There was a time – it encompassed most of the 1980s – that Catholic publishers weren’t very interested in what the largely unknown Father Joseph Ratzinger of Germany had to say about Christian morality, the mystery of the heart of Christ, the role of religion in post-Marxist Europe or, for that matter, any other topic.

U.S. Jesuit Father Joseph Fessio was an exception. The California priest had already become convinced of the highly academic German priest’s ability to synthesize Christian truth and complex theological issues and express them succinctly, as well as in a way that encouraged deep reflection and meditation.

By intention and providential design, Ignatius Press, established by Father Fessio in 1978, became the sole English-language publisher of the pre-papal books and the biography of the man who was elected Pope Benedict XVI in 2005.

“We knew we wanted to publish translations of fine European theologians like Ratzinger, Henri de Lubac, Hans Urs von Balthasar and others,” Father Fessio told Catholic News Service before the retired pope’s death Dec. 31. “It was kind of a golden age of Catholic theology, in the mid-20th century. But their works were rarely translated into English. That was our mission.”

Pope Benedict’s body of writings will be his legacy, said Father Fessio. Ignatius Press pledges to keep his core writings in print.

“He will be not only a saint but a doctor of the church someday,” Father Fessio predicted.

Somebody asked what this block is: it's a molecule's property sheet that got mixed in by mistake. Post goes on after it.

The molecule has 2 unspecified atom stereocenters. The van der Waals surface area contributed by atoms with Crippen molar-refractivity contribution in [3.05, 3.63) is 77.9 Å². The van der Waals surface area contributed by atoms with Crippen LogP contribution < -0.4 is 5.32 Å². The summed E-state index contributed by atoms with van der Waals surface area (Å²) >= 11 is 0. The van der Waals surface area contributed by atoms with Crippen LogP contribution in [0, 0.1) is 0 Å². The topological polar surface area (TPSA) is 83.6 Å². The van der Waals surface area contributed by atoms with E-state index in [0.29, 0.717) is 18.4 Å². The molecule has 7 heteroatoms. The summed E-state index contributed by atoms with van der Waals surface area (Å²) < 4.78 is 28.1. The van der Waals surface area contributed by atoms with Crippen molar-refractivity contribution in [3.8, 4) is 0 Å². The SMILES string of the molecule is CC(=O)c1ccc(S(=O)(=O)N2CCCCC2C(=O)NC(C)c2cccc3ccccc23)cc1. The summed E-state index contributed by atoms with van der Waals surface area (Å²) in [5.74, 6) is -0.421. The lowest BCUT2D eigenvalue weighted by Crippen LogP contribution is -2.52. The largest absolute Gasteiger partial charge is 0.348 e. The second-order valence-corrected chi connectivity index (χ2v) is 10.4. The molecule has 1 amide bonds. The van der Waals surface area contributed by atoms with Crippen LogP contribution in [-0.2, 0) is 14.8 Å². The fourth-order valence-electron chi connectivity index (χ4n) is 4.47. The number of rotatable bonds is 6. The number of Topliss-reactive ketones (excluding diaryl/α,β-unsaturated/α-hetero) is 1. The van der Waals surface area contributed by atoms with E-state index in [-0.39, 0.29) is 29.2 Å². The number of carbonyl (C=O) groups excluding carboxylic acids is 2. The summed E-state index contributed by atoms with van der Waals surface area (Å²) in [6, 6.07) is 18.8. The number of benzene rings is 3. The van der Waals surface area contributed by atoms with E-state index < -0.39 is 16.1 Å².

Father Fessio gained a deep-seated admiration of Father Ratzinger in the early 1970s, while pursuing a doctorate in theology at the University of Regensburg, in what was then West Germany. His thesis, “The Ecclesiology of Hans Urs von Balthasar,” was directed by Father Ratzinger, his professor and mentor.

During that process, he gleaned an appreciation of his mentor’s great intelligence.

“We had these seminars with theological and doctoral students– maybe seven or eight of us — and he’d be directing the seminar. They’d last about two hours, and he’d make sure everyone had his chance to speak. He would ask people what they thought about this or that, and at the end, he would sum up the whole seminar in just a few very long, German sentences. He had a tremendous power of synthesis. He listened so well. He grasped things immediately, and he organized them very organically,” said Father Fessio.

The Jesuit said that later, when then-Cardinal Ratzinger oversaw the writing of the Catechism of the Catholic Church, he saw the same qualities.

“He had the tremendous ability to understand what others were saying and writing,” Father Fessio added. “He could be critical, but he was fair, and then he would present what he thought was a more accurate view of things….”

Full story at Detroit Catholic.